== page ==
Back when PRIDE Fighting Championships was still around, the big argument in the mixed martial arts (MMA) community was just who, exactly, was the best 205-pound fighter in the world.
Was it Randy Couture, the Ultimate Fighting Championship (UFC) Light Heavyweight kingpin? Or Wanderlei Silva, the PRIDE champion for nearly half a decade? Once Couture was defeated by Chuck Liddell, the argument shifted to "The Iceman" and "The Axe Murderer."
But in 2005, another Brazilian entered the argument.
It was Mauricio Rua who conquered the talent-heavy grand prix that year and arose as a legitimate contender to the number one light heavyweight crown.
Combined with "Shogun's" tournament win and Silva's loss to Ricardo Arona, the argument again shifted. This time, Rua and Liddell were at the center. Knockouts of the American and Silva, plus the purchase of PRIDE by Zuffa, followed and it left Quinton Jackson and Dan Henderson with titles and a unification bout.
They fought, putting their belts on the line, and finally decided who was the undisputed best 205-pounder in the world. Still though, there was "Shogun" who staked a claim.
That is, until Forrest Griffin choked him out at UFC 76.
The unlikely Ultimate Fighter (TUF) winner had accomplished the impossible and defeated the man many considered to be the best in the world at his weight class. It earned him a shot as Jackson, who took Rua's place as number one upon the Brazilian's loss. Again, Griffin accomplished what many thought was impossible when he took a five-round decision from "Rampage."
Before Griffin steps into the Octagon for his rubber match against Tito Ortiz at UFC 148, we'll take a look at the bout that made him a champion and in turn, justified the entire Ultimate Fighter (TUF) project.
Griffin, within the first 15 seconds, lands two leg kicks. It is the precursor to the gameplan he would employ throughout the rest of the fight.
"Rampage" tries to get inside -- and does so a few times -- but doesn't manage to land as cleanly as he'd hope. When he does close the distance on his opponent, Griffin manages to land as many punches and knees as the champion while landing a flurry of legs kicks when space separates them.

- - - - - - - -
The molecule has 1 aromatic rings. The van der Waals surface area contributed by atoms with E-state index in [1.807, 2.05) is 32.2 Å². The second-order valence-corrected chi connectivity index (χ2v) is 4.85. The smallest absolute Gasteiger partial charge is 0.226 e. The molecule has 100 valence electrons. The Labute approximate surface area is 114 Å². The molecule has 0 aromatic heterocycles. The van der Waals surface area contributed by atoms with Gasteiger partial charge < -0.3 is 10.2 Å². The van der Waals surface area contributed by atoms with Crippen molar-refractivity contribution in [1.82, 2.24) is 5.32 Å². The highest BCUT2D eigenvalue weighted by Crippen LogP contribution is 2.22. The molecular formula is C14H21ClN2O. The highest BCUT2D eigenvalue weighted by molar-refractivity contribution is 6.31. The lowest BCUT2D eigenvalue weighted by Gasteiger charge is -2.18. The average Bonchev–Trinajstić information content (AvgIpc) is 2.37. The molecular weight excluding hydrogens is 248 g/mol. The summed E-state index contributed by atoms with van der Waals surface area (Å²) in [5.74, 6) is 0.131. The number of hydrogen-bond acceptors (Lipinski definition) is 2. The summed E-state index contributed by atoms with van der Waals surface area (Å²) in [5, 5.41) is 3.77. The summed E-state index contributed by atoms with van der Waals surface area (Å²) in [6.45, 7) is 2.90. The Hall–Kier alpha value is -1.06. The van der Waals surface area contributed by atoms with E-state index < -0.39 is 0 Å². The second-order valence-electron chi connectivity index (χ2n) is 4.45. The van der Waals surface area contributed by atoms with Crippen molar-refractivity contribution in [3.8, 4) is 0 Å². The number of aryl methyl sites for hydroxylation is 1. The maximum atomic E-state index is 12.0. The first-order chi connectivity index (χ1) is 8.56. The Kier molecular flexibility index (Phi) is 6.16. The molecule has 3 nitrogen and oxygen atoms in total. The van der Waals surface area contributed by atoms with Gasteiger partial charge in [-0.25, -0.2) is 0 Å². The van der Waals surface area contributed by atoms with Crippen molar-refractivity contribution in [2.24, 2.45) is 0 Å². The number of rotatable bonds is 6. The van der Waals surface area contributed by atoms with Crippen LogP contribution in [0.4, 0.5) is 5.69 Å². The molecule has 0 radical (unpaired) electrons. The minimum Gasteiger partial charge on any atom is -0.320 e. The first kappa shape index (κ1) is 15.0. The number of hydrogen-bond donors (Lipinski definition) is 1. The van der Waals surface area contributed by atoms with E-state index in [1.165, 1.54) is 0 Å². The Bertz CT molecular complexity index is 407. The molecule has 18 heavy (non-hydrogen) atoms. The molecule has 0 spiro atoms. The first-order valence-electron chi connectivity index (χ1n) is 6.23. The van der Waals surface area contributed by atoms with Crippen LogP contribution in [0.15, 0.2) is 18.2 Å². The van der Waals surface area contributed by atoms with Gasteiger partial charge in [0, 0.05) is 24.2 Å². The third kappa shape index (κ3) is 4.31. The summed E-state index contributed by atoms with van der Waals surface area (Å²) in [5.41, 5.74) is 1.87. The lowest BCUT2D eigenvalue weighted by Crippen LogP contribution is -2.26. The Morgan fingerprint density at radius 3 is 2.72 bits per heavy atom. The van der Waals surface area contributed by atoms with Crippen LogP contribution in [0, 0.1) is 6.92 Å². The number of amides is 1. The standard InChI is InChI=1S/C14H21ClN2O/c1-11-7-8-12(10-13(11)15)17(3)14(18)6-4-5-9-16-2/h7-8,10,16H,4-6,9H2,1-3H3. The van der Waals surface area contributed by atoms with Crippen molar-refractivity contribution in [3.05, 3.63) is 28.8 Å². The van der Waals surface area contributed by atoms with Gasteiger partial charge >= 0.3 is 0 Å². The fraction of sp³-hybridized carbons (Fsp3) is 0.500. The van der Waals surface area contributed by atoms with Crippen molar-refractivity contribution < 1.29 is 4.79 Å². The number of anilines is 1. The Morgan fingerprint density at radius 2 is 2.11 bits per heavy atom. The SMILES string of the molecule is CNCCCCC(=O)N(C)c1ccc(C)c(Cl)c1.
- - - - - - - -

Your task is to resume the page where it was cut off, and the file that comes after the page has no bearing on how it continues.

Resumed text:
A little over midway through the opening round, a hook from Jackson catches Griffin on the temple and wobbles him. The champ refuses to go in for the kill and allows his opponent to recover.
A minute later, though, a perfectly placed uppercut drops the TUF winner to the mat and "Rampage" follows him to the mat. Griffin struggles to his feet and the two exchange punches to finish off the round.
Griffin opens up the second round with a huge leg kick and "Rampage" visibly looks hurt. He limps back and the challenger charges with a second kick. Jackson clinches up but Griffin manages to lock in a guillotine choke and while it doesn't seal the deal, it allows the TUF winner to wind up on top when the fight hits the mat.
The challenger transitions to sidemount and threatens with a keylock while landing elbows the entire time. Finally, he makes it to full mount and the crowd erupts in delights. Punches and elbows from Griffin and it's an incredible sight seeing a fighter fans became familiar with on a reality show taking the fight to the best light heavyweight in the world.
The third round begins and Jackson refuses to switch stances even as Griffin continues to swing his pale leg around over and over. The champ still continues to threaten with his stand-up but seemingly has no answer for the lower body barrage he's taking.
Halfway through the fight, there's no clear winner. And that's utterly exciting.
Both men spend the next two and a half minutes doing what has brought them this far. Jackson unleashes furious boxing while Griffin continues to brutalize the champion with leg kicks. It's likely the most contentious round of the five as neither fighter emerges as the clear winner.
The first championship round sees "Rampage" unload on his challenger with a bevy of hooks and uppercuts, drawing first blood. Griffin attempts a trip takedown but ends up with Jackson on top of him. The champion survives a triangle attempt but doesn't manage to land much offense before both men return to their feet.
"Rampage" spends the remainder of the round allowing his challenger to dictate the pace of the fight as the seconds tick away to the fifth and final stanza.
The fifth round seems to be a repeat of the third with neither man gaining the advantage. A punch from Jackson, a kick from Griffin, it's hard to distinguish who gained the upper hand. The two men split the opening couple of rounds, that much is clear and "Rampage" took the fourth but the third and fifth rounds are a toss up.
In the end, it was Griffin who won out. And in doing so, he became the world's best light heavyweight fighter.
From the TUF house to the top of the mountain, Griffin has seen it all, including a pair of fights with a fellow former champ in Ortiz.
Can he win the rubber match and send "The Huntington Beach Bad Boy" packing with a loss?